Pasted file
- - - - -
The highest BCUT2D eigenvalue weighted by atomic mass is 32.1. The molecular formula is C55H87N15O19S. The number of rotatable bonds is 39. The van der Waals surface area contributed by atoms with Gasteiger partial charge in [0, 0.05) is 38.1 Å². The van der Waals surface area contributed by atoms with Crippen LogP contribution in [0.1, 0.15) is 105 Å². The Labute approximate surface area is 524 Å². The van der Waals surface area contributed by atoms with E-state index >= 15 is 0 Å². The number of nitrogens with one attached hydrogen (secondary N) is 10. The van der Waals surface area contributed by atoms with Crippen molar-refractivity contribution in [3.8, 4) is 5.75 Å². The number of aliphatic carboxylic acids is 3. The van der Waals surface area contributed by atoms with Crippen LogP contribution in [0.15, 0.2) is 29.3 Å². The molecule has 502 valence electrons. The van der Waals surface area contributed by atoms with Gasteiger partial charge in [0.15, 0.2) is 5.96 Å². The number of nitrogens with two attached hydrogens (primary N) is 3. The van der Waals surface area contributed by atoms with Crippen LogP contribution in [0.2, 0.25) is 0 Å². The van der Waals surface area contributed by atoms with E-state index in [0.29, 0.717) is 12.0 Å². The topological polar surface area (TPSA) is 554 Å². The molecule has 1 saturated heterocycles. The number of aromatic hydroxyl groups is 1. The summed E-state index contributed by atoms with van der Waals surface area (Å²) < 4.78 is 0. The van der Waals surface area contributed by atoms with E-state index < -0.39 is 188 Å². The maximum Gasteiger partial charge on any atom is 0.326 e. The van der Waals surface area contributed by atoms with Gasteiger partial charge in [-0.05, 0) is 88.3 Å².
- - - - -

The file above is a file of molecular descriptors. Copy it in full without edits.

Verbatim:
The highest BCUT2D eigenvalue weighted by atomic mass is 32.1. The molecular formula is C55H87N15O19S. The number of rotatable bonds is 39. The van der Waals surface area contributed by atoms with Gasteiger partial charge in [0, 0.05) is 38.1 Å². The van der Waals surface area contributed by atoms with Crippen LogP contribution in [0.1, 0.15) is 105 Å². The Labute approximate surface area is 524 Å². The van der Waals surface area contributed by atoms with E-state index >= 15 is 0 Å². The number of nitrogens with one attached hydrogen (secondary N) is 10. The van der Waals surface area contributed by atoms with Crippen molar-refractivity contribution in [3.8, 4) is 5.75 Å². The number of aliphatic carboxylic acids is 3. The van der Waals surface area contributed by atoms with Crippen LogP contribution in [0.15, 0.2) is 29.3 Å². The molecule has 502 valence electrons. The van der Waals surface area contributed by atoms with Gasteiger partial charge in [0.15, 0.2) is 5.96 Å². The number of nitrogens with two attached hydrogens (primary N) is 3. The van der Waals surface area contributed by atoms with Crippen LogP contribution in [0.2, 0.25) is 0 Å². The van der Waals surface area contributed by atoms with E-state index in [0.29, 0.717) is 12.0 Å². The topological polar surface area (TPSA) is 554 Å². The molecule has 1 saturated heterocycles. The number of aromatic hydroxyl groups is 1. The summed E-state index contributed by atoms with van der Waals surface area (Å²) < 4.78 is 0. The van der Waals surface area contributed by atoms with E-state index < -0.39 is 188 Å². The maximum Gasteiger partial charge on any atom is 0.326 e. The van der Waals surface area contributed by atoms with Gasteiger partial charge in [-0.05, 0) is 88.3 Å².